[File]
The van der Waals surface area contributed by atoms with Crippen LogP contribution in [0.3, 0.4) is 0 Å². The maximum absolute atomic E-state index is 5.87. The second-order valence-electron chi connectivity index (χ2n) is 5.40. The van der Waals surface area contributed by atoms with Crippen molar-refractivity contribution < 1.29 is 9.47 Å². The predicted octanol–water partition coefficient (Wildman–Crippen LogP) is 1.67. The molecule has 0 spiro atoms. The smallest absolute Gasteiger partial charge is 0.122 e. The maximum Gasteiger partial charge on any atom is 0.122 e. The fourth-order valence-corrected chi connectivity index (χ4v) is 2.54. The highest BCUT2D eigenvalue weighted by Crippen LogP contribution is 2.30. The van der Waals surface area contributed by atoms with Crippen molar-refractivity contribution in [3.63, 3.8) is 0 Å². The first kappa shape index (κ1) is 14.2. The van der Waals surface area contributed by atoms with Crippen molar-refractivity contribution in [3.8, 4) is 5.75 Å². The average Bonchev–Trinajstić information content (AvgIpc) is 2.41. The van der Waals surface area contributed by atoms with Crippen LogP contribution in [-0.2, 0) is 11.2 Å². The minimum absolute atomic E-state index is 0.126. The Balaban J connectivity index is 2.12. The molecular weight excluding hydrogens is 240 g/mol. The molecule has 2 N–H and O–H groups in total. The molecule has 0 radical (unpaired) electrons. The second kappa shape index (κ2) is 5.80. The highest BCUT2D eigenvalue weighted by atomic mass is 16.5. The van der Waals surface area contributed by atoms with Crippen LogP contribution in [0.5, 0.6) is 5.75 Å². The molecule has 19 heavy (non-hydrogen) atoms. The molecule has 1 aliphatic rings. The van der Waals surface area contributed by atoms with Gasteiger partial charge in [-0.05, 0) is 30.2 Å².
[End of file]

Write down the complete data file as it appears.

The van der Waals surface area contributed by atoms with Crippen LogP contribution in [0.3, 0.4) is 0 Å². The maximum absolute atomic E-state index is 5.87. The second-order valence-electron chi connectivity index (χ2n) is 5.40. The van der Waals surface area contributed by atoms with Crippen molar-refractivity contribution < 1.29 is 9.47 Å². The predicted octanol–water partition coefficient (Wildman–Crippen LogP) is 1.67. The molecule has 0 spiro atoms. The smallest absolute Gasteiger partial charge is 0.122 e. The maximum Gasteiger partial charge on any atom is 0.122 e. The fourth-order valence-corrected chi connectivity index (χ4v) is 2.54. The highest BCUT2D eigenvalue weighted by Crippen LogP contribution is 2.30. The van der Waals surface area contributed by atoms with Crippen molar-refractivity contribution in [3.63, 3.8) is 0 Å². The first kappa shape index (κ1) is 14.2. The van der Waals surface area contributed by atoms with Crippen molar-refractivity contribution in [3.8, 4) is 5.75 Å². The average Bonchev–Trinajstić information content (AvgIpc) is 2.41. The van der Waals surface area contributed by atoms with Crippen LogP contribution in [-0.2, 0) is 11.2 Å². The minimum absolute atomic E-state index is 0.126. The Balaban J connectivity index is 2.12. The molecular weight excluding hydrogens is 240 g/mol. The molecule has 2 N–H and O–H groups in total. The molecule has 0 radical (unpaired) electrons. The second kappa shape index (κ2) is 5.80. The highest BCUT2D eigenvalue weighted by atomic mass is 16.5. The van der Waals surface area contributed by atoms with Crippen LogP contribution in [0.5, 0.6) is 5.75 Å². The molecule has 19 heavy (non-hydrogen) atoms. The molecule has 1 aliphatic rings. The van der Waals surface area contributed by atoms with Gasteiger partial charge in [-0.05, 0) is 30.2 Å².